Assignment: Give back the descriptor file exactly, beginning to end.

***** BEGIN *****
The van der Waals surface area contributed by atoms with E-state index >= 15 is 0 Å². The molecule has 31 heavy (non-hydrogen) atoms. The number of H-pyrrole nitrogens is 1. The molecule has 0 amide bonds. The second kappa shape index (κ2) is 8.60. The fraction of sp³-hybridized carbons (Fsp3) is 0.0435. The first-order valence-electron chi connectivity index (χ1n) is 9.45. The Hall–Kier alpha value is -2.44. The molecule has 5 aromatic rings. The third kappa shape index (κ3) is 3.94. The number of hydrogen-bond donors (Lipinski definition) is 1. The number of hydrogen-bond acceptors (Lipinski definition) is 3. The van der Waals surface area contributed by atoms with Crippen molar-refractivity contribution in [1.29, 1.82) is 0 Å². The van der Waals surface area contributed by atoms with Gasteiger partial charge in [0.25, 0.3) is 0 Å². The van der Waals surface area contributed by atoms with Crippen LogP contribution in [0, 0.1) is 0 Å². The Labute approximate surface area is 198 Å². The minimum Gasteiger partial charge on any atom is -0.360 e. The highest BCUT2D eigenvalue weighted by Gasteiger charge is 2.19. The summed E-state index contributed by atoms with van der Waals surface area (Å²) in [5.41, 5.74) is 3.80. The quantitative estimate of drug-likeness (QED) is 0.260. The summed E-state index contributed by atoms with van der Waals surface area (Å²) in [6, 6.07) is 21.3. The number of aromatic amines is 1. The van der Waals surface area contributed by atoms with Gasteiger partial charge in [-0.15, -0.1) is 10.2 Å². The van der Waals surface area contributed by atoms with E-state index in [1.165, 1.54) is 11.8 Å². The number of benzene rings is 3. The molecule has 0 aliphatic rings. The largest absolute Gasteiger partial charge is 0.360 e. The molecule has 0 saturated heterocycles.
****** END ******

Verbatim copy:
The van der Waals surface area contributed by atoms with E-state index >= 15 is 0 Å². The molecule has 31 heavy (non-hydrogen) atoms. The number of H-pyrrole nitrogens is 1. The molecule has 0 amide bonds. The second kappa shape index (κ2) is 8.60. The fraction of sp³-hybridized carbons (Fsp3) is 0.0435. The first-order valence-electron chi connectivity index (χ1n) is 9.45. The Hall–Kier alpha value is -2.44. The molecule has 5 aromatic rings. The third kappa shape index (κ3) is 3.94. The number of hydrogen-bond donors (Lipinski definition) is 1. The number of hydrogen-bond acceptors (Lipinski definition) is 3. The van der Waals surface area contributed by atoms with Crippen molar-refractivity contribution in [1.29, 1.82) is 0 Å². The van der Waals surface area contributed by atoms with Gasteiger partial charge in [0.25, 0.3) is 0 Å². The van der Waals surface area contributed by atoms with Crippen LogP contribution in [0, 0.1) is 0 Å². The Labute approximate surface area is 198 Å². The minimum Gasteiger partial charge on any atom is -0.360 e. The highest BCUT2D eigenvalue weighted by Gasteiger charge is 2.19. The summed E-state index contributed by atoms with van der Waals surface area (Å²) in [5.41, 5.74) is 3.80. The quantitative estimate of drug-likeness (QED) is 0.260. The summed E-state index contributed by atoms with van der Waals surface area (Å²) in [6, 6.07) is 21.3. The number of aromatic amines is 1. The van der Waals surface area contributed by atoms with Gasteiger partial charge in [-0.15, -0.1) is 10.2 Å². The van der Waals surface area contributed by atoms with E-state index in [1.165, 1.54) is 11.8 Å². The number of benzene rings is 3. The molecule has 0 aliphatic rings. The largest absolute Gasteiger partial charge is 0.360 e. The molecule has 0 saturated heterocycles.